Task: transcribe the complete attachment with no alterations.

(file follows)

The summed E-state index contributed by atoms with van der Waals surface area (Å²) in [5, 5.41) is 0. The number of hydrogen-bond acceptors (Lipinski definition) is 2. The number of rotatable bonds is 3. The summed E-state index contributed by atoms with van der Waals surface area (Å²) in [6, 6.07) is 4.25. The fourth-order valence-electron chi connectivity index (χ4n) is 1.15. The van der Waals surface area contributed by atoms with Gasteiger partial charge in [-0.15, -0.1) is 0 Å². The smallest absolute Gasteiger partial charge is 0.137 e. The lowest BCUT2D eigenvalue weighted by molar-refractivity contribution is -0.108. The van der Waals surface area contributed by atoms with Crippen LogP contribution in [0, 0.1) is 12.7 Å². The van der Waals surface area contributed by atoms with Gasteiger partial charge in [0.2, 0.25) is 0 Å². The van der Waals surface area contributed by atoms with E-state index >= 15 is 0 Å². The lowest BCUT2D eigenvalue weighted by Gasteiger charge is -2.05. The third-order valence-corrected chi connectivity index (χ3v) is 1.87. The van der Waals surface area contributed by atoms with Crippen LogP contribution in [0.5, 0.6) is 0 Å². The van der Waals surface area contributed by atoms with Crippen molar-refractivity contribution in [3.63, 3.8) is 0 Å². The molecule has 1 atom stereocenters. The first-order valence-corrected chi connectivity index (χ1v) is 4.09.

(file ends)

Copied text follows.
The summed E-state index contributed by atoms with van der Waals surface area (Å²) in [5, 5.41) is 0. The number of hydrogen-bond acceptors (Lipinski definition) is 2. The number of rotatable bonds is 3. The summed E-state index contributed by atoms with van der Waals surface area (Å²) in [6, 6.07) is 4.25. The fourth-order valence-electron chi connectivity index (χ4n) is 1.15. The van der Waals surface area contributed by atoms with Gasteiger partial charge in [-0.15, -0.1) is 0 Å². The smallest absolute Gasteiger partial charge is 0.137 e. The lowest BCUT2D eigenvalue weighted by molar-refractivity contribution is -0.108. The van der Waals surface area contributed by atoms with Crippen LogP contribution in [0, 0.1) is 12.7 Å². The van der Waals surface area contributed by atoms with Gasteiger partial charge in [0.2, 0.25) is 0 Å². The van der Waals surface area contributed by atoms with E-state index >= 15 is 0 Å². The lowest BCUT2D eigenvalue weighted by Gasteiger charge is -2.05. The third-order valence-corrected chi connectivity index (χ3v) is 1.87. The van der Waals surface area contributed by atoms with Crippen LogP contribution in [0.5, 0.6) is 0 Å². The van der Waals surface area contributed by atoms with Crippen molar-refractivity contribution in [3.63, 3.8) is 0 Å². The molecule has 1 atom stereocenters. The first-order valence-corrected chi connectivity index (χ1v) is 4.09.